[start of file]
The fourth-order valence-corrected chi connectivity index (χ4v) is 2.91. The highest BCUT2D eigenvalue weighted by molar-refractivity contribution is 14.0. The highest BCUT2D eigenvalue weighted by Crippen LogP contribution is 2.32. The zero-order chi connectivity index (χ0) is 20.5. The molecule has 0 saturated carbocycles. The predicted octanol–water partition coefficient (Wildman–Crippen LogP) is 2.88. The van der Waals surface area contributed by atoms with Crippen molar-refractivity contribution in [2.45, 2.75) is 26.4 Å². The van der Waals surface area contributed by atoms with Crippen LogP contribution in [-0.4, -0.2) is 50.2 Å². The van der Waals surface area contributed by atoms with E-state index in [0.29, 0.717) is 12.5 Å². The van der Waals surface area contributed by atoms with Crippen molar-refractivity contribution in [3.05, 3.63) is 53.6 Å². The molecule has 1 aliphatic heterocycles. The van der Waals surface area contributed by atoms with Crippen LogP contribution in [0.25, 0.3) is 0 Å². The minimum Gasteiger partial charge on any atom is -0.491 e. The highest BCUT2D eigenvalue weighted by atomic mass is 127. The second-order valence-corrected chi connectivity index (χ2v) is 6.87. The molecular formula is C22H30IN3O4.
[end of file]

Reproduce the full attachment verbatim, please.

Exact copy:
The fourth-order valence-corrected chi connectivity index (χ4v) is 2.91. The highest BCUT2D eigenvalue weighted by molar-refractivity contribution is 14.0. The highest BCUT2D eigenvalue weighted by Crippen LogP contribution is 2.32. The zero-order chi connectivity index (χ0) is 20.5. The molecule has 0 saturated carbocycles. The predicted octanol–water partition coefficient (Wildman–Crippen LogP) is 2.88. The van der Waals surface area contributed by atoms with Crippen molar-refractivity contribution in [2.45, 2.75) is 26.4 Å². The van der Waals surface area contributed by atoms with Crippen LogP contribution in [-0.4, -0.2) is 50.2 Å². The van der Waals surface area contributed by atoms with E-state index in [0.29, 0.717) is 12.5 Å². The van der Waals surface area contributed by atoms with Crippen molar-refractivity contribution in [3.05, 3.63) is 53.6 Å². The molecule has 1 aliphatic heterocycles. The van der Waals surface area contributed by atoms with Crippen LogP contribution in [0.25, 0.3) is 0 Å². The minimum Gasteiger partial charge on any atom is -0.491 e. The highest BCUT2D eigenvalue weighted by atomic mass is 127. The second-order valence-corrected chi connectivity index (χ2v) is 6.87. The molecular formula is C22H30IN3O4.